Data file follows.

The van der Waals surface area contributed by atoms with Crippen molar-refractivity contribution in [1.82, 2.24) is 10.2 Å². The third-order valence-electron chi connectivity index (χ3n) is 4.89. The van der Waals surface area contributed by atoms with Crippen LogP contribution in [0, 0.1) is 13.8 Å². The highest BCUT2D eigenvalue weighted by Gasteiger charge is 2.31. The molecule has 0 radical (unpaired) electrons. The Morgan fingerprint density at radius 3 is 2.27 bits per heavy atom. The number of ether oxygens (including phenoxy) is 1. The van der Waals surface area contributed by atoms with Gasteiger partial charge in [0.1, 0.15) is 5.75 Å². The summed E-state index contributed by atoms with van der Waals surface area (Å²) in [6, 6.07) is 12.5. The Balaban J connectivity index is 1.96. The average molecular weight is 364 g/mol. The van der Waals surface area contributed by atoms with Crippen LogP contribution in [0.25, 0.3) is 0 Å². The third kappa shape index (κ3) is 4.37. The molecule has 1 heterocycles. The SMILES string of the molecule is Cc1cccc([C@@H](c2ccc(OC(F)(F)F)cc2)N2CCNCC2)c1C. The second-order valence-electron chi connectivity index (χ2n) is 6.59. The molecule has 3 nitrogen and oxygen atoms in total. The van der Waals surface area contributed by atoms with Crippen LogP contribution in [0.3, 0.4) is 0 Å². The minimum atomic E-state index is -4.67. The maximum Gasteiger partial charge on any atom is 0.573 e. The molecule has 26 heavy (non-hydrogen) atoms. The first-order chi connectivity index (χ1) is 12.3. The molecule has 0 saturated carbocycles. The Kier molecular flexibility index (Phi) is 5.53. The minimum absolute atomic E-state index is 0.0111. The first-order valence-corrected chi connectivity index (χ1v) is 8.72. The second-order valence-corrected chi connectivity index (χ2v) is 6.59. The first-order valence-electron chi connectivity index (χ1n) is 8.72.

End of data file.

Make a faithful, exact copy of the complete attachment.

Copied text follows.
The van der Waals surface area contributed by atoms with Crippen molar-refractivity contribution in [1.82, 2.24) is 10.2 Å². The third-order valence-electron chi connectivity index (χ3n) is 4.89. The van der Waals surface area contributed by atoms with Crippen LogP contribution in [0, 0.1) is 13.8 Å². The highest BCUT2D eigenvalue weighted by Gasteiger charge is 2.31. The molecule has 0 radical (unpaired) electrons. The Morgan fingerprint density at radius 3 is 2.27 bits per heavy atom. The number of ether oxygens (including phenoxy) is 1. The van der Waals surface area contributed by atoms with Gasteiger partial charge in [0.1, 0.15) is 5.75 Å². The summed E-state index contributed by atoms with van der Waals surface area (Å²) in [6, 6.07) is 12.5. The Balaban J connectivity index is 1.96. The average molecular weight is 364 g/mol. The van der Waals surface area contributed by atoms with Crippen LogP contribution in [0.25, 0.3) is 0 Å². The third kappa shape index (κ3) is 4.37. The molecule has 1 heterocycles. The SMILES string of the molecule is Cc1cccc([C@@H](c2ccc(OC(F)(F)F)cc2)N2CCNCC2)c1C. The second-order valence-electron chi connectivity index (χ2n) is 6.59. The molecule has 3 nitrogen and oxygen atoms in total. The van der Waals surface area contributed by atoms with Crippen LogP contribution in [0.3, 0.4) is 0 Å². The minimum atomic E-state index is -4.67. The maximum Gasteiger partial charge on any atom is 0.573 e. The molecule has 26 heavy (non-hydrogen) atoms. The first-order chi connectivity index (χ1) is 12.3. The molecule has 0 saturated carbocycles. The Kier molecular flexibility index (Phi) is 5.53. The minimum absolute atomic E-state index is 0.0111. The first-order valence-corrected chi connectivity index (χ1v) is 8.72. The second-order valence-corrected chi connectivity index (χ2v) is 6.59. The first-order valence-electron chi connectivity index (χ1n) is 8.72.